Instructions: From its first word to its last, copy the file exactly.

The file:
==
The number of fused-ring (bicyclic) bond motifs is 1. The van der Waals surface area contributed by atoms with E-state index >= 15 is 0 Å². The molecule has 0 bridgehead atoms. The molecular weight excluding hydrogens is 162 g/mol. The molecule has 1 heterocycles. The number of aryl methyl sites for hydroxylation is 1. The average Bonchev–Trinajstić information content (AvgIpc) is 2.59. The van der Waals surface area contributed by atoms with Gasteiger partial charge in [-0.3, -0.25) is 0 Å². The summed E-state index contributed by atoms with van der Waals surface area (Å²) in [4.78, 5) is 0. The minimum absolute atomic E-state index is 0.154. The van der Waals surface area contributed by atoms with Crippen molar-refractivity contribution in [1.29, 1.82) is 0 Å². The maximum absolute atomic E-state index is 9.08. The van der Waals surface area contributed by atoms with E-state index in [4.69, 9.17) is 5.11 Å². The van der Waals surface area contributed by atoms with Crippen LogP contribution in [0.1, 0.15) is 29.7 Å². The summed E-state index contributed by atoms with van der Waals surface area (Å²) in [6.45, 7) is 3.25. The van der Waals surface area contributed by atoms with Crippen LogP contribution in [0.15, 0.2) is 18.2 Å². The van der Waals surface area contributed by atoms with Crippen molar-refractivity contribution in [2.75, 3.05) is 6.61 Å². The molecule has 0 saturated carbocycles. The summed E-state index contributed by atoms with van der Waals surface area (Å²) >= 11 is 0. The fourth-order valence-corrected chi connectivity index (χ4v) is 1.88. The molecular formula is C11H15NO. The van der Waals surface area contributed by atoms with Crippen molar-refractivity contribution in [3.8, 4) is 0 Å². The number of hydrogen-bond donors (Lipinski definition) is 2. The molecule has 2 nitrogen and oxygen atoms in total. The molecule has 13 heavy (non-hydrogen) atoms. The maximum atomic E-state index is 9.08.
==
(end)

The number of fused-ring (bicyclic) bond motifs is 1. The van der Waals surface area contributed by atoms with E-state index >= 15 is 0 Å². The molecule has 0 bridgehead atoms. The molecular weight excluding hydrogens is 162 g/mol. The molecule has 1 heterocycles. The number of aryl methyl sites for hydroxylation is 1. The average Bonchev–Trinajstić information content (AvgIpc) is 2.59. The van der Waals surface area contributed by atoms with Gasteiger partial charge in [-0.3, -0.25) is 0 Å². The summed E-state index contributed by atoms with van der Waals surface area (Å²) in [4.78, 5) is 0. The minimum absolute atomic E-state index is 0.154. The van der Waals surface area contributed by atoms with Crippen molar-refractivity contribution in [1.29, 1.82) is 0 Å². The maximum absolute atomic E-state index is 9.08. The van der Waals surface area contributed by atoms with E-state index in [4.69, 9.17) is 5.11 Å². The van der Waals surface area contributed by atoms with Crippen LogP contribution in [0.1, 0.15) is 29.7 Å². The summed E-state index contributed by atoms with van der Waals surface area (Å²) in [6.45, 7) is 3.25. The van der Waals surface area contributed by atoms with Crippen LogP contribution in [0.15, 0.2) is 18.2 Å². The van der Waals surface area contributed by atoms with Crippen molar-refractivity contribution in [2.75, 3.05) is 6.61 Å². The molecule has 0 saturated carbocycles. The summed E-state index contributed by atoms with van der Waals surface area (Å²) >= 11 is 0. The fourth-order valence-corrected chi connectivity index (χ4v) is 1.88. The molecular formula is C11H15NO. The van der Waals surface area contributed by atoms with Crippen molar-refractivity contribution in [3.8, 4) is 0 Å². The number of hydrogen-bond donors (Lipinski definition) is 2. The molecule has 2 nitrogen and oxygen atoms in total. The molecule has 13 heavy (non-hydrogen) atoms. The maximum atomic E-state index is 9.08.